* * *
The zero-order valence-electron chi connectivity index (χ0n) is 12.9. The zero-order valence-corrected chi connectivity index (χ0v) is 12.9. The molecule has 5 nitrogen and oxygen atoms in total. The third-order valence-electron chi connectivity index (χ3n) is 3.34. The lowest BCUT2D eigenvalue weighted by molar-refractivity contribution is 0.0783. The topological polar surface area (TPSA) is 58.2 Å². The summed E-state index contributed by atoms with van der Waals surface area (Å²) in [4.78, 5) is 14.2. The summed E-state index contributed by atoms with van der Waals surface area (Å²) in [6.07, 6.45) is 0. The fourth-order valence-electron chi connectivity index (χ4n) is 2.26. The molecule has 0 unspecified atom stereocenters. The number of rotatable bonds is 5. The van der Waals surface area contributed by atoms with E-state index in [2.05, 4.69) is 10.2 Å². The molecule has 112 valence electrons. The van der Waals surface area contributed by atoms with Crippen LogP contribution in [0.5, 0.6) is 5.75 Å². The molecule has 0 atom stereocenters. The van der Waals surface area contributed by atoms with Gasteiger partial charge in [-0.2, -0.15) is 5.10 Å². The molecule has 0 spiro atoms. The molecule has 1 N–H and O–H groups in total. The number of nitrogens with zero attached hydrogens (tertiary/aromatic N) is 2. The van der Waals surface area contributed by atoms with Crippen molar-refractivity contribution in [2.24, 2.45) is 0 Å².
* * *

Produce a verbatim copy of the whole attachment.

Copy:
The zero-order valence-electron chi connectivity index (χ0n) is 12.9. The zero-order valence-corrected chi connectivity index (χ0v) is 12.9. The molecule has 5 nitrogen and oxygen atoms in total. The third-order valence-electron chi connectivity index (χ3n) is 3.34. The lowest BCUT2D eigenvalue weighted by molar-refractivity contribution is 0.0783. The topological polar surface area (TPSA) is 58.2 Å². The summed E-state index contributed by atoms with van der Waals surface area (Å²) in [4.78, 5) is 14.2. The summed E-state index contributed by atoms with van der Waals surface area (Å²) in [6.07, 6.45) is 0. The fourth-order valence-electron chi connectivity index (χ4n) is 2.26. The molecule has 0 unspecified atom stereocenters. The number of rotatable bonds is 5. The van der Waals surface area contributed by atoms with E-state index in [2.05, 4.69) is 10.2 Å². The molecule has 112 valence electrons. The van der Waals surface area contributed by atoms with Crippen LogP contribution in [0.5, 0.6) is 5.75 Å². The molecule has 0 atom stereocenters. The van der Waals surface area contributed by atoms with Gasteiger partial charge in [-0.2, -0.15) is 5.10 Å². The molecule has 0 spiro atoms. The molecule has 1 N–H and O–H groups in total. The number of nitrogens with zero attached hydrogens (tertiary/aromatic N) is 2. The van der Waals surface area contributed by atoms with Crippen molar-refractivity contribution in [2.24, 2.45) is 0 Å².